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Feb 15, 2012

Becoming a lawyer is a process, not an event [Section 4 of 5]

By: Paul Ebeltoft

A Suggested Reading List
For People Who Would Like To Become A Lawyer

"What will help prepare us for law school?" "What are the skills that may make a good lawyer great?" "What is it like to be a lawyer?" We lawyers have all had these questions asked of us. I rely on others to begin to answer them.

Due to space limitations in this column, I have divided 25 recommended readings and film suggestions into sections. This is the fourth of five. Look for the remaining sections in coming months or check in the archives to the left for those you may have missed.

I welcome suggestions and comments.

D. The Heavy Lifting

1. A Conflict of Visions: Ideological Origins of Political Struggles
By: Thomas Sowell

Lawyers should be critical thinkers. An understanding of the rules of discourse and analysis should support argument. If you are an undergraduate seriously committed to law school, Sowell provides a sophisticated treatment of critical analysis and the structure of political and philosophical debate.

2. Law, Legislation, and Liberty, Volume 1, Rules & Order
By: F. A. Hayek

This is not for the faint-of-heart. Another book of critical analysis, Hayek’s first volume of a three-part series, dissects theories of justice. It may not help you decide to become a lawyer, but understanding what this book has to say will make you a better lawyer if you chose to become one.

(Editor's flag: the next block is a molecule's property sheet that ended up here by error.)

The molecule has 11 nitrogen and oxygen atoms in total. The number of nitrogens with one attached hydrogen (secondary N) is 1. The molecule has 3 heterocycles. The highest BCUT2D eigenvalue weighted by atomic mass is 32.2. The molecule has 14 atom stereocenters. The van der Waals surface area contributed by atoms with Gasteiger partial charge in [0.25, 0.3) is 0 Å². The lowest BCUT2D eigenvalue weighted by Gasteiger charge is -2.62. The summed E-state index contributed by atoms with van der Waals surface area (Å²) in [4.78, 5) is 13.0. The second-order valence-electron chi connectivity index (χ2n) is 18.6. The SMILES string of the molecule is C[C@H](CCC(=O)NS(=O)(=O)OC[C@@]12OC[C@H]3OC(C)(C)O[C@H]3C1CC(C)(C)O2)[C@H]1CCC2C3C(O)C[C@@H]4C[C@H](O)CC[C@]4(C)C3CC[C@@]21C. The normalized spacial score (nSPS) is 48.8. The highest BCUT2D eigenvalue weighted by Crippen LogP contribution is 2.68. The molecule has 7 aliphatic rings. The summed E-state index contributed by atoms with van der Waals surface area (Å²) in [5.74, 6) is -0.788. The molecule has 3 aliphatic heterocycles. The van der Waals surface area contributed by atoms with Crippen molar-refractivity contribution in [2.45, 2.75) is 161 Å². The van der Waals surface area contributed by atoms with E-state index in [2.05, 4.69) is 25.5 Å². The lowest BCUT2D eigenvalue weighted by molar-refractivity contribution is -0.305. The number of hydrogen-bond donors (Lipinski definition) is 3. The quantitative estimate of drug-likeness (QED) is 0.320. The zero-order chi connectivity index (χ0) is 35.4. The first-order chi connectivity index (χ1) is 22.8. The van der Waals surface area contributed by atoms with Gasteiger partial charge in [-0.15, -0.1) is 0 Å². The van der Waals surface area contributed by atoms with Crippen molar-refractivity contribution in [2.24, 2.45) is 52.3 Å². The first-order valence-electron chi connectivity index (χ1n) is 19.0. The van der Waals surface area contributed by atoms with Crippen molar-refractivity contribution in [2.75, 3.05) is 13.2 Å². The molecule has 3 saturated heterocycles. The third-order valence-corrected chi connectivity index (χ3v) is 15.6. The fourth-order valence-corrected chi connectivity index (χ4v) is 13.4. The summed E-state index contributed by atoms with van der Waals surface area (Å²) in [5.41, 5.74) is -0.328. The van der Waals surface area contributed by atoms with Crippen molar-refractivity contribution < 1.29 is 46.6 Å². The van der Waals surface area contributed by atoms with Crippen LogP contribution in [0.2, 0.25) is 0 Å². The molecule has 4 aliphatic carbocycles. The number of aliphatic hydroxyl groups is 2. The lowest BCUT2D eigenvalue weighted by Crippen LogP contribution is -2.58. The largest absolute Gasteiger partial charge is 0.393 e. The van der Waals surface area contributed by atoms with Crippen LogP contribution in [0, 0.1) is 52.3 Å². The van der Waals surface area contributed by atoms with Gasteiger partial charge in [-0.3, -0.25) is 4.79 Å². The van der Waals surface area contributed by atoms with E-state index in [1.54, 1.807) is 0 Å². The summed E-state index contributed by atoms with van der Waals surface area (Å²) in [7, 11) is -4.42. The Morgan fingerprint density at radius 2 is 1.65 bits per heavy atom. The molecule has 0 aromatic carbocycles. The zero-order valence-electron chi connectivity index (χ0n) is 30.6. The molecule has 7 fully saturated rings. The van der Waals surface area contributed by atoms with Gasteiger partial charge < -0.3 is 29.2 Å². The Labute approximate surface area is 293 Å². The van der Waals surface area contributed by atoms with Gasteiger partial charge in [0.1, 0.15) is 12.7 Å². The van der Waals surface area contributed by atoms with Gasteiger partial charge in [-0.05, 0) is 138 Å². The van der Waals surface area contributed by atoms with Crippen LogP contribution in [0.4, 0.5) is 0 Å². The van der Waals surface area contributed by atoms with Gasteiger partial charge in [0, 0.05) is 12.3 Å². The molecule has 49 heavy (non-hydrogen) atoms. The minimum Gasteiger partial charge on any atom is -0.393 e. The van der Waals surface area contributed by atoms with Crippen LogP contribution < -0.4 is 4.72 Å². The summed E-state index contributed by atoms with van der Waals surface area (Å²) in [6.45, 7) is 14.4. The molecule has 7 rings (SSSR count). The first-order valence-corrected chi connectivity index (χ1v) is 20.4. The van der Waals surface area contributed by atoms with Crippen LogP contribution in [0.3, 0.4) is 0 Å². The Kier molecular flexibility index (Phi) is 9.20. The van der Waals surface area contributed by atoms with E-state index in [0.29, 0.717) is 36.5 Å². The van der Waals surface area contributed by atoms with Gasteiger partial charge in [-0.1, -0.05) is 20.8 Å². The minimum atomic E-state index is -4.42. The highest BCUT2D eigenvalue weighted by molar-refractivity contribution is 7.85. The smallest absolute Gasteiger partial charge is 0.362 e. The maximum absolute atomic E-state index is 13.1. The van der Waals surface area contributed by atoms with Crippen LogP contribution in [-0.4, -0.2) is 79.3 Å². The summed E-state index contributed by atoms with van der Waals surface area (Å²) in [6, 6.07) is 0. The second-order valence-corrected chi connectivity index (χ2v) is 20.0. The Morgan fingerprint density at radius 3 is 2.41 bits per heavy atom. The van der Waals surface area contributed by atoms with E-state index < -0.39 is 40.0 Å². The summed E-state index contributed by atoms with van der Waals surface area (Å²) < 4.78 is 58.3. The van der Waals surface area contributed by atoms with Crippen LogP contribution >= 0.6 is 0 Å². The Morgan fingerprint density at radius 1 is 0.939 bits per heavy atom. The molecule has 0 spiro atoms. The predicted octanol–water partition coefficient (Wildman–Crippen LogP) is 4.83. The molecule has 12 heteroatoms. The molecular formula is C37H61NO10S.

3. An Introduction to Legal Reasoning
By: Edward H. Levi

Shifting from critical analysis to legal analysis, this book uses case law to demonstrate legal reasoning in the development of common law, statutory construction and constitutional analysis. It is not easy reading and will not be understandable to the casual student. It will give a good student a “leg-up” for a position on Law Review.

4. Logic for Lawyers
By: Ruggero Aldisert

This is book explains logical analysis. Written by a judge to help improve legal arguments from lawyers, it is also an introduction to a valuable legal skill.

5. Due Process of Law: A Brief History
By: John V. Orth

Taking the student back to our judicial system’s roots in England, Professor Orth, follows the development of the concept of due process to its place in American Constitutional law. Due Process is not a subject susceptible to neat examination. The student will find that Orth’s scholarship is dense. Overlaying his analysis with concepts of natural law, Orth makes his case ponderously but completely. Again, the average student may find this book inaccessible.